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Milwaukee gets $100M development boost (UPDATE)

By DINESH RAMDE
Associated Press

Gov. Scott Walker delivers a speech Friday to employees of Milwaukee Light Bulb, Raymond, to announce a business expansion and employee hiring there. Walker on Monday announced a $100 million "Transform Milwaukee" initiative that will fix up blighted areas and provide economic incentives. (AP Photo/The Journal Times, Scott Anderson)

MILWAUKEE — Gov. Scott Walker announced a $100 million Transform Milwaukee investment Monday that he said is intended to attract businesses by fixing up blighted areas and providing economic incentives.

Milwaukee’s economy especially has been troubled in recent years. While the state unemployment rate is 6.8 percent, unemployment in Milwaukee has remained around or above 10 percent. Of the 4,500 jobs lost in Wisconsin last month, 4,400 were in the Milwaukee metro area.

Walker announced the investment days after Milwaukee Mayor Tom Barrett, one of four Democrats vying to oppose Walker in June’s recall election, criticized the governor for not doing enough to create jobs in the city. Walker, who said Transform Milwaukee has been in the works for a year, said the investment would help improve the state’s overall economy and decrease the number of people dependent on state resources.

“For the state to be successful, Milwaukee has to be successful,” Walker said.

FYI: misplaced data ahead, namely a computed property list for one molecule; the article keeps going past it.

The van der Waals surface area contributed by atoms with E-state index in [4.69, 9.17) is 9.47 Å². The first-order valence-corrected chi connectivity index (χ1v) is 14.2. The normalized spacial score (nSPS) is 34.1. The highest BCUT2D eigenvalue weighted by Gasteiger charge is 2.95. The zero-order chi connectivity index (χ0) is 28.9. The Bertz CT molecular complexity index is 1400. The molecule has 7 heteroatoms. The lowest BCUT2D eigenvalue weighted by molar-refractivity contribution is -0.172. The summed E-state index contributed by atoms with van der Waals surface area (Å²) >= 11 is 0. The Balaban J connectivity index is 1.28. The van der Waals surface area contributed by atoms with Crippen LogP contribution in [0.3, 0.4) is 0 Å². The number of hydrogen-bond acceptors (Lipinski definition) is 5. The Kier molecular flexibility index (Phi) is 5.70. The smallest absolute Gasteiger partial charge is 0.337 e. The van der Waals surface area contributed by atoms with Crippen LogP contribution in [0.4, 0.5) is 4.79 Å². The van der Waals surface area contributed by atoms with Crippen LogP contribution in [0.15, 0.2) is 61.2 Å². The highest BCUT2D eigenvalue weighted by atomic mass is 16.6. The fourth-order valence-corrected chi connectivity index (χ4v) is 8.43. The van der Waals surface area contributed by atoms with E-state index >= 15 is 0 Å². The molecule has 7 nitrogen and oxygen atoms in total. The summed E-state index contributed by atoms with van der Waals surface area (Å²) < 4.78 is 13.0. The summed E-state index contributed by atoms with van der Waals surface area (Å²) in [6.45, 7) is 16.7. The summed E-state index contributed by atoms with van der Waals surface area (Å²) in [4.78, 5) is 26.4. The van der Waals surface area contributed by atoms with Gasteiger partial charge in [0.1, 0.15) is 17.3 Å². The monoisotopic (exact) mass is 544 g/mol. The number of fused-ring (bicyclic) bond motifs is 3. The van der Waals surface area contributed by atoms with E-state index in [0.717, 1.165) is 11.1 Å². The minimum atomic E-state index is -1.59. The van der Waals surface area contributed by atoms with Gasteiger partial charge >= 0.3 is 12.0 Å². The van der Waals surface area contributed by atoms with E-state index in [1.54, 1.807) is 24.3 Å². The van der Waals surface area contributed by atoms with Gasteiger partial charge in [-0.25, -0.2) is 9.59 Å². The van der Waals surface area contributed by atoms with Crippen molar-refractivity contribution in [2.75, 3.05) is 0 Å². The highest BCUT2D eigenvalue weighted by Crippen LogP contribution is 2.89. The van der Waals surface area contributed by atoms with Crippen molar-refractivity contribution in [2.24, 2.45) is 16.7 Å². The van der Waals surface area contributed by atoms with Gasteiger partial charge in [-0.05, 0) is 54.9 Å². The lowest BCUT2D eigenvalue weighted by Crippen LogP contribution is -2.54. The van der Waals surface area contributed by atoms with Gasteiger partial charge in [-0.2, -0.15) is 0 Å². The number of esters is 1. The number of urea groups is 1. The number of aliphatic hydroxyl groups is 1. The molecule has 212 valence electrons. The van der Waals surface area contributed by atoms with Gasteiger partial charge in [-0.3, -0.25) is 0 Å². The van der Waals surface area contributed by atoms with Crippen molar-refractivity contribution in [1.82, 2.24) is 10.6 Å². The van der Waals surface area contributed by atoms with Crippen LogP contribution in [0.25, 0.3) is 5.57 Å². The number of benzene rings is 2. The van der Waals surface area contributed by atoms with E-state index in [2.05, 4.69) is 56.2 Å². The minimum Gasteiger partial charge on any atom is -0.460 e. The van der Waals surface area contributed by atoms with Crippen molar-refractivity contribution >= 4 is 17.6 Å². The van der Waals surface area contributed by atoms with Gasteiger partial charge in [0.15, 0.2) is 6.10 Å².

Walker said his team met about the plan in March with officials in Milwaukee County and the city of Milwaukee, including Barrett.

Barrett released a statement Monday after the announcement suggesting its timing was politically motivated. Walker, according to Barrettís news release, is using the initiative as a way to win votes in the recall election.

Walker said a key step in pushing ahead with the plan was a law he signed in early April allowing the Wisconsin Housing and Economic Development Authority to issue as much as $150 million in bonds for economic development.

The agency has agreed to commit $100 million to Transform Milwaukee by offering federal tax credits, business-development loans and residential mortgage loans.

But there are better ways to help Milwaukee succeed, Alderman Robert Bauman said.

“If Walker was interested in helping Milwaukee, he should start by giving us the money back he took from transit cuts,” Bauman said. “He could also quit trying to run Talgo out of the city.

“That would be a start.”

The five-part plan includes developing vacant business properties and improving transportation infrastructure. It also involves building new systems to carry away stormwater runoff, an effort Walker said would help businesses avoid flooding that had plagued the area in recent years.

Walker said he expected the plan to create 2,000 jobs in construction and other long-term jobs, in addition to other secondary jobs that come with economic growth.

When asked whether any businesses had agreed to come to Milwaukee contingent on the state providing new incentives, Walker said the plan was more aimed at making Milwaukee a more attractive business destination, adding that the state is always looking for ways to attract jobs.

— Daily Reporter staff writer Kirsten Klahn also contributed to this report.

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